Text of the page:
August 27th, 2019

Your online directory service doesn’t have to be so expensive

By John Grohol, Psy.D.

Nearly every therapist subscribes to an online therapist directory service. Paying hundreds of dollars of a year to be listed in a directory may seem like it makes good business sense for a psychologist in individual practice. But there’s no reason these directories need to cost $300 to over $500 per year for a basic listing. To me, that just seems over-priced. Psych Central is committed to changing the directory space by offering an affordable directory listing to mental health clinicians. Our directory listings are only $9.95/month for a basic listing or $14.95/month for an advanced listing. No annual contracts [More]

August 27th, 2019

How traveling the inner state highway works

By Alan Bodnar Ph.D.

When it comes to wisdom and humor both, there is nothing like the comics in the daily paper. Given the content of the news these days, we need wisdom and humor more than ever. In a recent edition of The Boston Globe, Hilary Price’s strip, “Rhymes with Orange, ”featured a worried looking driver reading a road sign on the “Inner State Highway” bearing this message: “Is it missing your exit that’s bothering you, or something deeper?” The idea of the inner state highway appeals to me as a psychologist. For many of us, it was the first road we learned [More]

July 4th, 2019

The empowered patient

By John Grohol, Psy.D.

Patients nowadays are empowered more than ever. They’ve not only read all about their disorder online, but they may have even participated in an online support group or previously tried online therapy before coming to you. This trend is a good one that every clinician should embrace. A fear of misinformation online has been put to rest by research suggesting that most information about mental health concerns online is trustworthy. Of course, people can always seek out non-mainstream opinions and viewpoints, but most do not. An empowered patient doesn’t just mean they’re informed and educated about their condition. It also [More]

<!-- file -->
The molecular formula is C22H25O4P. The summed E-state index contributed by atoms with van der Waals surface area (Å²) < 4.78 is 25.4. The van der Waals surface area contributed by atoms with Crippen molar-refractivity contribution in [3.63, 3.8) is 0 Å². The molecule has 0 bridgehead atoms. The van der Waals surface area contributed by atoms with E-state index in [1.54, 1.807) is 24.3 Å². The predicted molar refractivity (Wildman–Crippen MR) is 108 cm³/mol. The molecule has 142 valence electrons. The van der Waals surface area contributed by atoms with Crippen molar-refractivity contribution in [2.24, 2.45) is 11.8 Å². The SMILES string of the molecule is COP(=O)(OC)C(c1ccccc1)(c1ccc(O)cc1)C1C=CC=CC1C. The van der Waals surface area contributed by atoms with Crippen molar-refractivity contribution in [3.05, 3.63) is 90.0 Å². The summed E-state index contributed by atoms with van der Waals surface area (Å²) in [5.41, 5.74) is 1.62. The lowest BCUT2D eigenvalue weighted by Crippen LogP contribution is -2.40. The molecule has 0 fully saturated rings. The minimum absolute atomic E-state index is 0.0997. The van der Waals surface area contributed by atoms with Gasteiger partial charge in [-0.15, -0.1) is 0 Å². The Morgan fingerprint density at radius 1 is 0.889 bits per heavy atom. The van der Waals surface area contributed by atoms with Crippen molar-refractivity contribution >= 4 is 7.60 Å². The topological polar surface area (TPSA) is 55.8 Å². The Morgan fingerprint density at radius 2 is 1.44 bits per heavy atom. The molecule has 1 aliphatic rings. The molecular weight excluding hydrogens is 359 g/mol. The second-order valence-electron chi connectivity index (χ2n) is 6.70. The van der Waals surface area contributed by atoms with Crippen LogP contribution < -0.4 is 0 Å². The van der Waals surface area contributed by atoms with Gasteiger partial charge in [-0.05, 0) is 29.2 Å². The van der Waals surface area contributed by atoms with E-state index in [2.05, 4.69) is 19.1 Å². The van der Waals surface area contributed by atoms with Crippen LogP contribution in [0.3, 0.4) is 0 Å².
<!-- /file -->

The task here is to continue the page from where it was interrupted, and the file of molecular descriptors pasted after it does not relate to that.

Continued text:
July 4th, 2019

What I imagined in the psychology aisle

By Alan Bodnar Ph.D.

About once every decade, I go down to my local bookstore to scan the shelves in the psychology aisle and simply let the titles speak to me. These rare excursions are not meant for shopping or browsing. As a book store junkie, I shop and browse often enough, but scanning and waiting for an insight is a special activity reserved for special occasions. I suppose if I were more systematic in my observations, I might be able to discern the Zeitgeist of every decade from the titles of the books on offer, but I go more out of curiosity and [More]

May 29th, 2019

Looking both ways

By Alan Bodnar Ph.D.

Looking forward to my 50th college reunion this month and backward to what I learned during those four years, I am surprised by the power of a teacher’s words to strike a responsive chord that has been vibrating in my life through the passing decades. So, come with me to the leafy campus of suburban university in the late 1960s, to classroom in a Gothic style building made of gray Pennsylvania fieldstone. We sit at wooden desks on seats attached to a flat writing surface that spreads out from a single arm of our chairs, a right arm for right-handers, [More]